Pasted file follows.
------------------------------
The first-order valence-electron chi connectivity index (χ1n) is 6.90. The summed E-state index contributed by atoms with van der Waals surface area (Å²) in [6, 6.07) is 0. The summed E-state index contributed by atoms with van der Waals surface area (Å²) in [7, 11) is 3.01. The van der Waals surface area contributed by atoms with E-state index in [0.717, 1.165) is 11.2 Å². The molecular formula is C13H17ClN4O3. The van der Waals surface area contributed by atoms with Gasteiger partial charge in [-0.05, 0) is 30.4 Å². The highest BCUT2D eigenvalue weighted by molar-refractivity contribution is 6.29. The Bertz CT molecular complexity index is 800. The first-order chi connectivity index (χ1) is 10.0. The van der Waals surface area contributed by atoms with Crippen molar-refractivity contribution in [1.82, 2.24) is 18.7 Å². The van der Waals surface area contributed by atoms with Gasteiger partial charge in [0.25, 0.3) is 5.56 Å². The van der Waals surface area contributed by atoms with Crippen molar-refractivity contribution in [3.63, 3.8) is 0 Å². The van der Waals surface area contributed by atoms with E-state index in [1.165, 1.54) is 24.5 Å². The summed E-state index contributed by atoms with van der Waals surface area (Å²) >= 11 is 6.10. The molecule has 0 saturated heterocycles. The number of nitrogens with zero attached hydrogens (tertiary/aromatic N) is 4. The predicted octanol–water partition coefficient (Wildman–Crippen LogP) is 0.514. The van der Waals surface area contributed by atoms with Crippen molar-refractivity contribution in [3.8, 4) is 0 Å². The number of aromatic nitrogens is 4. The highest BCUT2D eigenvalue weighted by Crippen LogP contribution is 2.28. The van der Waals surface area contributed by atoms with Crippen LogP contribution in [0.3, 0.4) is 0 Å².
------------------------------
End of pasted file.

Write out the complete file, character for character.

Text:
The first-order valence-electron chi connectivity index (χ1n) is 6.90. The summed E-state index contributed by atoms with van der Waals surface area (Å²) in [6, 6.07) is 0. The summed E-state index contributed by atoms with van der Waals surface area (Å²) in [7, 11) is 3.01. The van der Waals surface area contributed by atoms with E-state index in [0.717, 1.165) is 11.2 Å². The molecular formula is C13H17ClN4O3. The van der Waals surface area contributed by atoms with Gasteiger partial charge in [-0.05, 0) is 30.4 Å². The highest BCUT2D eigenvalue weighted by molar-refractivity contribution is 6.29. The Bertz CT molecular complexity index is 800. The first-order chi connectivity index (χ1) is 10.0. The van der Waals surface area contributed by atoms with Crippen molar-refractivity contribution in [1.82, 2.24) is 18.7 Å². The van der Waals surface area contributed by atoms with Gasteiger partial charge in [0.25, 0.3) is 5.56 Å². The van der Waals surface area contributed by atoms with Crippen molar-refractivity contribution in [3.63, 3.8) is 0 Å². The van der Waals surface area contributed by atoms with E-state index in [1.165, 1.54) is 24.5 Å². The summed E-state index contributed by atoms with van der Waals surface area (Å²) >= 11 is 6.10. The molecule has 0 saturated heterocycles. The number of nitrogens with zero attached hydrogens (tertiary/aromatic N) is 4. The predicted octanol–water partition coefficient (Wildman–Crippen LogP) is 0.514. The van der Waals surface area contributed by atoms with Crippen molar-refractivity contribution in [3.8, 4) is 0 Å². The number of aromatic nitrogens is 4. The highest BCUT2D eigenvalue weighted by Crippen LogP contribution is 2.28. The van der Waals surface area contributed by atoms with Crippen LogP contribution in [0.3, 0.4) is 0 Å².